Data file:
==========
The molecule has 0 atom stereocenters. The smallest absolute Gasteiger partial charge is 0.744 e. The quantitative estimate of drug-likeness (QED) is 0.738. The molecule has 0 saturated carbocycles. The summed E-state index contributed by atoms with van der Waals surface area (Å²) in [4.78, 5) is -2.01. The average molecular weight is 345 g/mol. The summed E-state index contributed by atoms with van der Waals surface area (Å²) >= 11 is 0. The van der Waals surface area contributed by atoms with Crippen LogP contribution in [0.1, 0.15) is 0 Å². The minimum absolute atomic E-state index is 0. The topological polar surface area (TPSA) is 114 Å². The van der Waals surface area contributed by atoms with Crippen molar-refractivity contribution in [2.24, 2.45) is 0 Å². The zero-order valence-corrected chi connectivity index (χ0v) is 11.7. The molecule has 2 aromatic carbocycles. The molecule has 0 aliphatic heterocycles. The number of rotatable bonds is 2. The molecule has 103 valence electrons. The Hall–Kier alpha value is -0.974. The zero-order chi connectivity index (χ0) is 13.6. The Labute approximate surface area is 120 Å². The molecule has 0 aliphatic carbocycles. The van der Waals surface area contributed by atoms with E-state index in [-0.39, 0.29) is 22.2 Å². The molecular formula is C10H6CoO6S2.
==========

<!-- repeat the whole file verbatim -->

The molecule has 0 atom stereocenters. The smallest absolute Gasteiger partial charge is 0.744 e. The quantitative estimate of drug-likeness (QED) is 0.738. The molecule has 0 saturated carbocycles. The summed E-state index contributed by atoms with van der Waals surface area (Å²) in [4.78, 5) is -2.01. The average molecular weight is 345 g/mol. The summed E-state index contributed by atoms with van der Waals surface area (Å²) >= 11 is 0. The van der Waals surface area contributed by atoms with Crippen LogP contribution in [0.1, 0.15) is 0 Å². The minimum absolute atomic E-state index is 0. The topological polar surface area (TPSA) is 114 Å². The van der Waals surface area contributed by atoms with Crippen molar-refractivity contribution in [2.24, 2.45) is 0 Å². The zero-order valence-corrected chi connectivity index (χ0v) is 11.7. The molecule has 2 aromatic carbocycles. The molecule has 0 aliphatic heterocycles. The number of rotatable bonds is 2. The molecule has 103 valence electrons. The Hall–Kier alpha value is -0.974. The zero-order chi connectivity index (χ0) is 13.6. The Labute approximate surface area is 120 Å². The molecule has 0 aliphatic carbocycles. The van der Waals surface area contributed by atoms with E-state index in [-0.39, 0.29) is 22.2 Å². The molecular formula is C10H6CoO6S2.